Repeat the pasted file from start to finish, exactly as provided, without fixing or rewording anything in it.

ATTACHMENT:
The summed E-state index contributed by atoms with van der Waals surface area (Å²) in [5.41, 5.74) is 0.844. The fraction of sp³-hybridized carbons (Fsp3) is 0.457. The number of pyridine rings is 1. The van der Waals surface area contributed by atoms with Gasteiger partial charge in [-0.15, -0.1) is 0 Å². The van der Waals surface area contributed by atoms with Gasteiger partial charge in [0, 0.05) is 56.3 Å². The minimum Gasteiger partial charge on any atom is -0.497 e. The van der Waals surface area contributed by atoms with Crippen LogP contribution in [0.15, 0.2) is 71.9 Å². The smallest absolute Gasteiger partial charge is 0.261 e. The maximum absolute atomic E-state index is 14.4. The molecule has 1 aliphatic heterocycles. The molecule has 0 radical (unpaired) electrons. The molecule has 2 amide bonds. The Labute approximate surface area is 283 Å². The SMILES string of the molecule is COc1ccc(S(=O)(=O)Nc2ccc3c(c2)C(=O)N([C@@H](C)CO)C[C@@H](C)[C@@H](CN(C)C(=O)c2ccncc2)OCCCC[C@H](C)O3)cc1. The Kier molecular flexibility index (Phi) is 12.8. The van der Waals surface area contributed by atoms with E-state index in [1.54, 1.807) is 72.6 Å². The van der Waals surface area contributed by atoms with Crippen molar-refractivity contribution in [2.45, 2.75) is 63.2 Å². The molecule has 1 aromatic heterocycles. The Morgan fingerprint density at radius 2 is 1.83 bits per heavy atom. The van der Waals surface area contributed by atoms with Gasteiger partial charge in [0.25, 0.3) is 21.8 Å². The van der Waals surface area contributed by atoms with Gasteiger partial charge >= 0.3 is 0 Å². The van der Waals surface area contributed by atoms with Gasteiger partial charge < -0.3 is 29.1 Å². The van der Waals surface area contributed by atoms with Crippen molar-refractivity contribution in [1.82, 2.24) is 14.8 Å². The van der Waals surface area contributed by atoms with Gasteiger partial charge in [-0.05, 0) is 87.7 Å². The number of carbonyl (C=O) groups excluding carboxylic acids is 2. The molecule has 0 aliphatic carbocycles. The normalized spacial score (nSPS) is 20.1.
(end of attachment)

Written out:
The summed E-state index contributed by atoms with van der Waals surface area (Å²) in [5.41, 5.74) is 0.844. The fraction of sp³-hybridized carbons (Fsp3) is 0.457. The number of pyridine rings is 1. The van der Waals surface area contributed by atoms with Gasteiger partial charge in [-0.15, -0.1) is 0 Å². The van der Waals surface area contributed by atoms with Gasteiger partial charge in [0, 0.05) is 56.3 Å². The minimum Gasteiger partial charge on any atom is -0.497 e. The van der Waals surface area contributed by atoms with Crippen LogP contribution in [0.15, 0.2) is 71.9 Å². The smallest absolute Gasteiger partial charge is 0.261 e. The maximum absolute atomic E-state index is 14.4. The molecule has 1 aliphatic heterocycles. The molecule has 0 radical (unpaired) electrons. The molecule has 2 amide bonds. The Labute approximate surface area is 283 Å². The SMILES string of the molecule is COc1ccc(S(=O)(=O)Nc2ccc3c(c2)C(=O)N([C@@H](C)CO)C[C@@H](C)[C@@H](CN(C)C(=O)c2ccncc2)OCCCC[C@H](C)O3)cc1. The Kier molecular flexibility index (Phi) is 12.8. The van der Waals surface area contributed by atoms with E-state index in [1.54, 1.807) is 72.6 Å². The van der Waals surface area contributed by atoms with Crippen molar-refractivity contribution in [2.45, 2.75) is 63.2 Å². The molecule has 1 aromatic heterocycles. The Morgan fingerprint density at radius 2 is 1.83 bits per heavy atom. The van der Waals surface area contributed by atoms with Gasteiger partial charge in [0.25, 0.3) is 21.8 Å². The van der Waals surface area contributed by atoms with Gasteiger partial charge >= 0.3 is 0 Å². The van der Waals surface area contributed by atoms with Gasteiger partial charge < -0.3 is 29.1 Å². The van der Waals surface area contributed by atoms with Crippen molar-refractivity contribution in [1.82, 2.24) is 14.8 Å². The van der Waals surface area contributed by atoms with Gasteiger partial charge in [-0.05, 0) is 87.7 Å². The number of carbonyl (C=O) groups excluding carboxylic acids is 2. The molecule has 0 aliphatic carbocycles. The normalized spacial score (nSPS) is 20.1.